Also, this Jane's Walk thing isn't even limited to Toronto! (Hard to believe, I know, that there are things not limited to Toronto...) There will be Jane's Walks in Halifax, Charlottetown, Ottawa, Guelph (I personally love that there's one in Guelph, because it's the smallest town among these and it's so fun to say), Winnipeg and Vancouver. And for some reason, there's one in Salt Lake City, Utah, bless their hearts. So get a little exercise and look at your own city from a new (or old) perspective. I guess you can do that without a Jane's Walk, really, so no excuses for anyone.

In other news, I went to a Toronto Podcasters' Meetup a couple weeks ago, had a pint and talked too much with terrific people. Since it was a podcasters' meetup, some of my talking too much has gotten on some podcasts. First, some of the blathering made it to the Audio Dessert portion of episode 99 of the Canadian Podcast Buffet, then a huge slab of it was on episode 137 of Hot Fossils and Rebel Matters (and there might be more). So if for some reason you actually want to hear me talk too much and too loud about podcasting, zoom in on those lovely shows.

(Note: the rest of this post might be self-indulgent crap bloggers do.)

One of the several funny things about that meetup started a series of events where I've learned (again) how perception and momentum can trump truth. I was talking with one of the newbies who had really energized the meetup, when I heard out of the corner of my ear a word I hadn't heard before: "communitize". I turned to Katherine Matthews, of the fine podcasts Purl Diving and Cinéfolle, who despite being sick with some cold-like thing, came from Guelph (see? fun to say!) with her partner Rob to be her intelligent and charming self.

"Did you just use the word...COMMUNITIZE?" I said in the most dramatically amazed fashion possible.

She had, and somehow this blew. my. mind. I told her that was absolutely freaking brilliant. And we went on with our lives, though occasionally I would blurt out the word "communitize" like a Doug Henning impersonator with Tourette's. Sometimes I would even include magician-like hand gestures, as if using my special powers to transform someone across the room to suddenly become embued with the light and wonder of comments and camps and forums and groups, skipping tra-la into the street making K17 calls. Hi-lar-ee-uss.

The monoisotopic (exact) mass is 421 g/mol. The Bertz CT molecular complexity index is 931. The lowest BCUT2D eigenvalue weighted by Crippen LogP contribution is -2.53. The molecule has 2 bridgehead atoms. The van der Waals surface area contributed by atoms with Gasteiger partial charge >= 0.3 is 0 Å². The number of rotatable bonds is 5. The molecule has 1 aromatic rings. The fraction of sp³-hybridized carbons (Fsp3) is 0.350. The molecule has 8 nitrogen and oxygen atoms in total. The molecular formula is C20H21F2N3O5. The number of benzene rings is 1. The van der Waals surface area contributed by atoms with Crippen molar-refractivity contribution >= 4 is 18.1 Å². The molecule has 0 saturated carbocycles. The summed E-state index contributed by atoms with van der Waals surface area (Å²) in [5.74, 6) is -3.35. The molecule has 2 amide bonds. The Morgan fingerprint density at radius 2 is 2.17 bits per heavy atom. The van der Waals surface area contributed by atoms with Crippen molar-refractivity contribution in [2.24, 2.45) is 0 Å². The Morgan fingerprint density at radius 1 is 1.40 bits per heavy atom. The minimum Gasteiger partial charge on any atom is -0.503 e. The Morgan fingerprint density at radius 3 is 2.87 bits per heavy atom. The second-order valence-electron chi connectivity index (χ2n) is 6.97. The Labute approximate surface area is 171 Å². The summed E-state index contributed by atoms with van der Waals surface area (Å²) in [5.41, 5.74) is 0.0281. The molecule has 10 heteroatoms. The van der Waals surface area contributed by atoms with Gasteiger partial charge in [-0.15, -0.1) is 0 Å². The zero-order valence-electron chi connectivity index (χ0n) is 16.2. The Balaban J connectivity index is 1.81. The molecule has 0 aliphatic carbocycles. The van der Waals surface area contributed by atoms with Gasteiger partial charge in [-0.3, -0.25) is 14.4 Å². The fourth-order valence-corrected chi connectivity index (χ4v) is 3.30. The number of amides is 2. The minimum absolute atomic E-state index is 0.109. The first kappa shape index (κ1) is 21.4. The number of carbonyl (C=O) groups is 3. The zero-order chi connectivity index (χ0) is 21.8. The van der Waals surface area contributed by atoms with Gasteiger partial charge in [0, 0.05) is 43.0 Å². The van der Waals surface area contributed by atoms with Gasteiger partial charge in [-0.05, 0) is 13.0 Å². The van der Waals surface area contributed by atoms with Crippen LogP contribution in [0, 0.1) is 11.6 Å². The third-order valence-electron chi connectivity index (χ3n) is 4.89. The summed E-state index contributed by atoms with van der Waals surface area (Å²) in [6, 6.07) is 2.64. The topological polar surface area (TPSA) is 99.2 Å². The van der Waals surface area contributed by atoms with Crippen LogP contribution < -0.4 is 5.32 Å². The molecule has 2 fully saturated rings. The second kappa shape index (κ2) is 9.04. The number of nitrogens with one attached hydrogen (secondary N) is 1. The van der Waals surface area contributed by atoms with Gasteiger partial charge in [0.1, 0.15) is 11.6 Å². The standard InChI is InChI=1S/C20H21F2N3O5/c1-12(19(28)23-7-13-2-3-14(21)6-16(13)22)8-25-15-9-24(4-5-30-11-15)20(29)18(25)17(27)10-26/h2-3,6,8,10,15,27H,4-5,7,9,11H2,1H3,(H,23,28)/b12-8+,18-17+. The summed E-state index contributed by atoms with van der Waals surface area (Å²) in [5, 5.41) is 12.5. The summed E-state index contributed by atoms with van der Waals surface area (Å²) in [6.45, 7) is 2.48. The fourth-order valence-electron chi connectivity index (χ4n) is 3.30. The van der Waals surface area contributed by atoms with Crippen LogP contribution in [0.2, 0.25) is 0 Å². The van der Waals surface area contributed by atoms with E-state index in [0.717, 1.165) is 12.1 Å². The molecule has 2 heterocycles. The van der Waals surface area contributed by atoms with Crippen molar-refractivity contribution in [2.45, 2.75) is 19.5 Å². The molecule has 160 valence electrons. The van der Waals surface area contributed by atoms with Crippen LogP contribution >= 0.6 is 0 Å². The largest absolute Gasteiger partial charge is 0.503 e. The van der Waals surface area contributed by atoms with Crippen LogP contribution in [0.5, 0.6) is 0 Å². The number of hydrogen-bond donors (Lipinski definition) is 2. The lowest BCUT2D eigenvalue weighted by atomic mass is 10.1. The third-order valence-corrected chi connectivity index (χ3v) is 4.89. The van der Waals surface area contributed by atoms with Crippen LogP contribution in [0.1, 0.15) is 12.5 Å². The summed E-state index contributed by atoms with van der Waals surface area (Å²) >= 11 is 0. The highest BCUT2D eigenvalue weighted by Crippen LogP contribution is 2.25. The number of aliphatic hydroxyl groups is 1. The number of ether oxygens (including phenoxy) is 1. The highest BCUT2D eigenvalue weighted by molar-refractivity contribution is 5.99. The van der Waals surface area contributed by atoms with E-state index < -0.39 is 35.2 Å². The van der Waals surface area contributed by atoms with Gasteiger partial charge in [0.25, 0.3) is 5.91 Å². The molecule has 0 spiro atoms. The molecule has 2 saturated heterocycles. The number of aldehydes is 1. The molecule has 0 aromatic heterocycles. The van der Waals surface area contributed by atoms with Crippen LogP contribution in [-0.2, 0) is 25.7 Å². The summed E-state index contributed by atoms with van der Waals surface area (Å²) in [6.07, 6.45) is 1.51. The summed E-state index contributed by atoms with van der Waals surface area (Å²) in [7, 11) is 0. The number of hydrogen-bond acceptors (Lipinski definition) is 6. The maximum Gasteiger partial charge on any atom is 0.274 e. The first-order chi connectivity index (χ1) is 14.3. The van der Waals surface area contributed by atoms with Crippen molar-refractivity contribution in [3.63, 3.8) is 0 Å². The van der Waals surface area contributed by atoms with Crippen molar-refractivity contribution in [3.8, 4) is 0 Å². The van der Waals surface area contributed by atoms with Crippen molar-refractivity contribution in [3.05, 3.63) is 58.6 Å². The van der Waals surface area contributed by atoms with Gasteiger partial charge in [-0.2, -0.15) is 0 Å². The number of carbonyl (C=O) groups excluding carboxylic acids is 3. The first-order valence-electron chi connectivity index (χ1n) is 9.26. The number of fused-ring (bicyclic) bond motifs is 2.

When I got home, I of course twittered about it, and of course included the thought that "communitize" is going to become a beeeg geek word, like "bacn" and "rickroll". I might have said something about it on Facebook too. A couple days later, the very esteemed and awesome (which has nothing to do with him buying me a beer at the previous Toronto meetup) Mark Blevis of said CPB, Just One More Book and Electric Sky (and other things - I ain't got all day) twittered something about me saying "communitize" and how wicked-cool that word was. I replied that, yeah, wicked-cool, but it's not my word - I got it from Katherine. Then episode 100 of CPB comes out, and Mark says the meetup host John Meadows (of On the Log) said I'd coined that term, then Mark couched it by saying he has since learned I hadn't (yes, like from me), but "I will always remember her when I think of this word".

Sigh. Alrighty.

More twittering, blog-commenting and Facebook wall-writing and statusing would follow. John graciously gave his mea culpas (I believe he had been entranced by the Doug Henning/Tourette's thing, and frankly, who could blame him?), others gave their clarifications, Mark actually found some origin for the word a couple years prior, scoobily doobily doo. So at least in writing terms, it's straight that Katherine brought up the word...well, you know...at the Toronto meetup.

If this story sounds a bit silly, excellent. As the great Newfoundland seperatist Jerry Boyle would say, you're my kind of people.

Does that make you a community? It's not my job to say. It's not anyone's job to say. Unless someone's job is (wait for it...) communitization. In which case, that person better stay away from me until he can grow a super mustache, wear a jumpsuit and learn to levitate.